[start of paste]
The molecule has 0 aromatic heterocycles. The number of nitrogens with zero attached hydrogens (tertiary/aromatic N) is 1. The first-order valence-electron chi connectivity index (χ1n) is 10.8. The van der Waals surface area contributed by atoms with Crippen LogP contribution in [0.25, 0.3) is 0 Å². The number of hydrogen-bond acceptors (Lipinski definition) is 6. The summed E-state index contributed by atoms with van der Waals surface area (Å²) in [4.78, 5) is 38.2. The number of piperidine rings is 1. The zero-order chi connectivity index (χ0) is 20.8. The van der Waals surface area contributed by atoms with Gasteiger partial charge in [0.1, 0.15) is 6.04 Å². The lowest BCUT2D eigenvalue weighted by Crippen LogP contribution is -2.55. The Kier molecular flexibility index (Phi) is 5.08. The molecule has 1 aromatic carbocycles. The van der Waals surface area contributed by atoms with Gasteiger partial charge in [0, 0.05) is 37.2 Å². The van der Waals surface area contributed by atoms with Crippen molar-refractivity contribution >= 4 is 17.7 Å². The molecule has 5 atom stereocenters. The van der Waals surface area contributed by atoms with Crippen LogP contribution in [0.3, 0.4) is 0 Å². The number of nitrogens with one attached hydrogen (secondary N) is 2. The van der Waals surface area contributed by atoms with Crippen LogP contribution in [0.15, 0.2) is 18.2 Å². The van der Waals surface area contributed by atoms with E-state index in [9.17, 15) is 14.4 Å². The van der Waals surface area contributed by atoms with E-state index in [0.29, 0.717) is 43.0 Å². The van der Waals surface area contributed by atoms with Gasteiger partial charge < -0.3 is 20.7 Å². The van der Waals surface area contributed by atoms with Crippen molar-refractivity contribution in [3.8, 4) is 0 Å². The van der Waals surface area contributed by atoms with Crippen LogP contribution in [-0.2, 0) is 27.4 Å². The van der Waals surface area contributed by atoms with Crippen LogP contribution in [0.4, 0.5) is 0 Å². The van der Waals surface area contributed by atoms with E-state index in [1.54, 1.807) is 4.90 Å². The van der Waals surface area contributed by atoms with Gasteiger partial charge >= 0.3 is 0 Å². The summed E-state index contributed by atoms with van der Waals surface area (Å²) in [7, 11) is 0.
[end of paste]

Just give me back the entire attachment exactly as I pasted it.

The molecule has 0 aromatic heterocycles. The number of nitrogens with zero attached hydrogens (tertiary/aromatic N) is 1. The first-order valence-electron chi connectivity index (χ1n) is 10.8. The van der Waals surface area contributed by atoms with Crippen LogP contribution in [0.25, 0.3) is 0 Å². The number of hydrogen-bond acceptors (Lipinski definition) is 6. The summed E-state index contributed by atoms with van der Waals surface area (Å²) in [4.78, 5) is 38.2. The number of piperidine rings is 1. The zero-order chi connectivity index (χ0) is 20.8. The van der Waals surface area contributed by atoms with Gasteiger partial charge in [0.1, 0.15) is 6.04 Å². The lowest BCUT2D eigenvalue weighted by Crippen LogP contribution is -2.55. The Kier molecular flexibility index (Phi) is 5.08. The molecule has 1 aromatic carbocycles. The van der Waals surface area contributed by atoms with Gasteiger partial charge in [0, 0.05) is 37.2 Å². The van der Waals surface area contributed by atoms with Crippen molar-refractivity contribution >= 4 is 17.7 Å². The molecule has 5 atom stereocenters. The van der Waals surface area contributed by atoms with Crippen LogP contribution in [0.3, 0.4) is 0 Å². The number of nitrogens with one attached hydrogen (secondary N) is 2. The van der Waals surface area contributed by atoms with Crippen LogP contribution in [0.15, 0.2) is 18.2 Å². The van der Waals surface area contributed by atoms with E-state index in [9.17, 15) is 14.4 Å². The van der Waals surface area contributed by atoms with E-state index in [0.29, 0.717) is 43.0 Å². The van der Waals surface area contributed by atoms with Gasteiger partial charge < -0.3 is 20.7 Å². The van der Waals surface area contributed by atoms with Crippen molar-refractivity contribution in [3.8, 4) is 0 Å². The van der Waals surface area contributed by atoms with Crippen LogP contribution in [-0.2, 0) is 27.4 Å². The van der Waals surface area contributed by atoms with Crippen LogP contribution in [0.4, 0.5) is 0 Å². The van der Waals surface area contributed by atoms with E-state index in [1.54, 1.807) is 4.90 Å². The van der Waals surface area contributed by atoms with Gasteiger partial charge >= 0.3 is 0 Å². The summed E-state index contributed by atoms with van der Waals surface area (Å²) in [7, 11) is 0.